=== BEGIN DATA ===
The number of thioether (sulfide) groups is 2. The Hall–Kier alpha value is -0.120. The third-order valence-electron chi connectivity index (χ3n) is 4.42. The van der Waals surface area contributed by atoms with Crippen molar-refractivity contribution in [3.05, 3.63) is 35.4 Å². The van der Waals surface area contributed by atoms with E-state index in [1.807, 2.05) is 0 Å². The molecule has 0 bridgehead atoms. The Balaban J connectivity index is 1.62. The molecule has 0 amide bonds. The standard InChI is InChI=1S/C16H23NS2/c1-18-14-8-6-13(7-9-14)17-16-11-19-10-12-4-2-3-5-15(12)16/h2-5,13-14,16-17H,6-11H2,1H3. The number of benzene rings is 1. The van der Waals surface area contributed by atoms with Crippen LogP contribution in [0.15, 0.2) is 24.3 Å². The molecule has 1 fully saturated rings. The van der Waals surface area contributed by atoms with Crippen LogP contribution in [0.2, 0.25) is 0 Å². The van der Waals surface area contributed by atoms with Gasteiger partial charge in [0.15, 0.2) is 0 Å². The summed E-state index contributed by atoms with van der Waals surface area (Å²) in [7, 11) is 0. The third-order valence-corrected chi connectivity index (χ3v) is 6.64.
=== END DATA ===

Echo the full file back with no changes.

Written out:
The number of thioether (sulfide) groups is 2. The Hall–Kier alpha value is -0.120. The third-order valence-electron chi connectivity index (χ3n) is 4.42. The van der Waals surface area contributed by atoms with Crippen molar-refractivity contribution in [3.05, 3.63) is 35.4 Å². The van der Waals surface area contributed by atoms with E-state index in [1.807, 2.05) is 0 Å². The molecule has 0 bridgehead atoms. The Balaban J connectivity index is 1.62. The molecule has 0 amide bonds. The standard InChI is InChI=1S/C16H23NS2/c1-18-14-8-6-13(7-9-14)17-16-11-19-10-12-4-2-3-5-15(12)16/h2-5,13-14,16-17H,6-11H2,1H3. The number of benzene rings is 1. The van der Waals surface area contributed by atoms with Crippen LogP contribution in [0.15, 0.2) is 24.3 Å². The molecule has 1 fully saturated rings. The van der Waals surface area contributed by atoms with Crippen LogP contribution in [0.2, 0.25) is 0 Å². The van der Waals surface area contributed by atoms with Gasteiger partial charge in [0.15, 0.2) is 0 Å². The summed E-state index contributed by atoms with van der Waals surface area (Å²) in [7, 11) is 0. The third-order valence-corrected chi connectivity index (χ3v) is 6.64.